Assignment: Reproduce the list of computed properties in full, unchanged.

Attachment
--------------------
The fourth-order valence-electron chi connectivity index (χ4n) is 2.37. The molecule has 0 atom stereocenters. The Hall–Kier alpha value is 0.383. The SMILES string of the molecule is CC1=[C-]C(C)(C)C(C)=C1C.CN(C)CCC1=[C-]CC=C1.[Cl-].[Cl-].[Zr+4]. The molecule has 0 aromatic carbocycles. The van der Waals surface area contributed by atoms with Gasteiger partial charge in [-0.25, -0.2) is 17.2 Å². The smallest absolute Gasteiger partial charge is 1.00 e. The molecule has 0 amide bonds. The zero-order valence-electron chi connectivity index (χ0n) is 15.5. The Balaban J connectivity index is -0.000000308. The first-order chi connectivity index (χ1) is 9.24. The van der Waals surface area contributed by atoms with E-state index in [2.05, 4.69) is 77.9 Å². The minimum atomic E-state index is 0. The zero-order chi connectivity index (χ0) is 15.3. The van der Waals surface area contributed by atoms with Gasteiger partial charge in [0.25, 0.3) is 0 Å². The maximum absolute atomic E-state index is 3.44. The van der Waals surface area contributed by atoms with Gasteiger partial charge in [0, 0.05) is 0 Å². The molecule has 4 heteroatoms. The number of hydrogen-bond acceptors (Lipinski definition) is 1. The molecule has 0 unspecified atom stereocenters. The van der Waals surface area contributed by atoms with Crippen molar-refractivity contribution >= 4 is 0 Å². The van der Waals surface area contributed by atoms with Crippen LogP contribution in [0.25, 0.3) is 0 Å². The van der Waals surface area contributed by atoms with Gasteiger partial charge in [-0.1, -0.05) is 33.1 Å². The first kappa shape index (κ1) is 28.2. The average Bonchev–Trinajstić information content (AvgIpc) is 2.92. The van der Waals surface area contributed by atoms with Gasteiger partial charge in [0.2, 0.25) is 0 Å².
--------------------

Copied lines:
The fourth-order valence-electron chi connectivity index (χ4n) is 2.37. The molecule has 0 atom stereocenters. The Hall–Kier alpha value is 0.383. The SMILES string of the molecule is CC1=[C-]C(C)(C)C(C)=C1C.CN(C)CCC1=[C-]CC=C1.[Cl-].[Cl-].[Zr+4]. The molecule has 0 aromatic carbocycles. The van der Waals surface area contributed by atoms with Gasteiger partial charge in [-0.25, -0.2) is 17.2 Å². The smallest absolute Gasteiger partial charge is 1.00 e. The molecule has 0 amide bonds. The zero-order valence-electron chi connectivity index (χ0n) is 15.5. The Balaban J connectivity index is -0.000000308. The first-order chi connectivity index (χ1) is 9.24. The van der Waals surface area contributed by atoms with E-state index in [2.05, 4.69) is 77.9 Å². The minimum atomic E-state index is 0. The zero-order chi connectivity index (χ0) is 15.3. The van der Waals surface area contributed by atoms with Gasteiger partial charge in [0.25, 0.3) is 0 Å². The maximum absolute atomic E-state index is 3.44. The van der Waals surface area contributed by atoms with Gasteiger partial charge in [0, 0.05) is 0 Å². The molecule has 4 heteroatoms. The number of hydrogen-bond acceptors (Lipinski definition) is 1. The molecule has 0 unspecified atom stereocenters. The van der Waals surface area contributed by atoms with Crippen molar-refractivity contribution >= 4 is 0 Å². The van der Waals surface area contributed by atoms with Crippen LogP contribution in [0.25, 0.3) is 0 Å². The van der Waals surface area contributed by atoms with Gasteiger partial charge in [-0.1, -0.05) is 33.1 Å². The first kappa shape index (κ1) is 28.2. The average Bonchev–Trinajstić information content (AvgIpc) is 2.92. The van der Waals surface area contributed by atoms with Gasteiger partial charge in [0.2, 0.25) is 0 Å².